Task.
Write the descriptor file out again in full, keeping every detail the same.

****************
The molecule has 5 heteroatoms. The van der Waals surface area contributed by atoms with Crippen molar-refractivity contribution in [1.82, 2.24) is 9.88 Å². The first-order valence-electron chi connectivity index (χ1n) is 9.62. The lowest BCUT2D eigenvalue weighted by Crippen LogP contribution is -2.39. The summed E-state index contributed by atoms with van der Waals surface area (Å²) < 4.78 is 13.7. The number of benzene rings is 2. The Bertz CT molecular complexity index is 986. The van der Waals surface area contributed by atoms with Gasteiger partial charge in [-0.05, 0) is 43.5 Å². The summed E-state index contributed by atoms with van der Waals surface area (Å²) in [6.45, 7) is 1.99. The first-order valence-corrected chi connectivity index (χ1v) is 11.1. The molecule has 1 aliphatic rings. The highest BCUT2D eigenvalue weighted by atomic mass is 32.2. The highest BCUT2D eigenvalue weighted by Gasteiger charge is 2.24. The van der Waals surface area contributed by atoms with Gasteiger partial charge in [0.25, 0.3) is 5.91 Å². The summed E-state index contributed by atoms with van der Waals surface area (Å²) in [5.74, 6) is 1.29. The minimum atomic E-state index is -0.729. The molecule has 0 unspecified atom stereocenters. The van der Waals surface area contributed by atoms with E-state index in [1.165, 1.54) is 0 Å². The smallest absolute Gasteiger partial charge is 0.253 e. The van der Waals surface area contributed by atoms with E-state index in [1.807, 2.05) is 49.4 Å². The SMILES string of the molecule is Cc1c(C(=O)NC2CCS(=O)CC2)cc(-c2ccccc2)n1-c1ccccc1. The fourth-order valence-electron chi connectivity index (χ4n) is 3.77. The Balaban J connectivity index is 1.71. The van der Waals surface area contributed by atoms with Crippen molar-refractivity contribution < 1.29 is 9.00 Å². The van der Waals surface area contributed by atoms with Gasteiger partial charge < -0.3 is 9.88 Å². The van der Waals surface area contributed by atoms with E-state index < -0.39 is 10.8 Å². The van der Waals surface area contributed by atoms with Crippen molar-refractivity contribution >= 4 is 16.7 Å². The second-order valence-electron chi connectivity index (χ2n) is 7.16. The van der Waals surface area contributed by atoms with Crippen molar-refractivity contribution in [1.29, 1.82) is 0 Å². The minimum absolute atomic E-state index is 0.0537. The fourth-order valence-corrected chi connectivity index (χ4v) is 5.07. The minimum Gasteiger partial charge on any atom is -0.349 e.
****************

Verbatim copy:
The molecule has 5 heteroatoms. The van der Waals surface area contributed by atoms with Crippen molar-refractivity contribution in [1.82, 2.24) is 9.88 Å². The first-order valence-electron chi connectivity index (χ1n) is 9.62. The lowest BCUT2D eigenvalue weighted by Crippen LogP contribution is -2.39. The summed E-state index contributed by atoms with van der Waals surface area (Å²) < 4.78 is 13.7. The number of benzene rings is 2. The Bertz CT molecular complexity index is 986. The van der Waals surface area contributed by atoms with Gasteiger partial charge in [-0.05, 0) is 43.5 Å². The summed E-state index contributed by atoms with van der Waals surface area (Å²) in [6.45, 7) is 1.99. The first-order valence-corrected chi connectivity index (χ1v) is 11.1. The molecule has 1 aliphatic rings. The highest BCUT2D eigenvalue weighted by atomic mass is 32.2. The highest BCUT2D eigenvalue weighted by Gasteiger charge is 2.24. The van der Waals surface area contributed by atoms with Gasteiger partial charge in [0.25, 0.3) is 5.91 Å². The summed E-state index contributed by atoms with van der Waals surface area (Å²) in [5.74, 6) is 1.29. The minimum atomic E-state index is -0.729. The molecule has 0 unspecified atom stereocenters. The van der Waals surface area contributed by atoms with E-state index in [1.165, 1.54) is 0 Å². The smallest absolute Gasteiger partial charge is 0.253 e. The van der Waals surface area contributed by atoms with E-state index in [1.807, 2.05) is 49.4 Å². The SMILES string of the molecule is Cc1c(C(=O)NC2CCS(=O)CC2)cc(-c2ccccc2)n1-c1ccccc1. The fourth-order valence-electron chi connectivity index (χ4n) is 3.77. The Balaban J connectivity index is 1.71. The van der Waals surface area contributed by atoms with Crippen molar-refractivity contribution < 1.29 is 9.00 Å². The van der Waals surface area contributed by atoms with Gasteiger partial charge < -0.3 is 9.88 Å². The van der Waals surface area contributed by atoms with E-state index < -0.39 is 10.8 Å². The van der Waals surface area contributed by atoms with Crippen molar-refractivity contribution >= 4 is 16.7 Å². The second-order valence-electron chi connectivity index (χ2n) is 7.16. The van der Waals surface area contributed by atoms with Crippen molar-refractivity contribution in [1.29, 1.82) is 0 Å². The minimum absolute atomic E-state index is 0.0537. The fourth-order valence-corrected chi connectivity index (χ4v) is 5.07. The minimum Gasteiger partial charge on any atom is -0.349 e.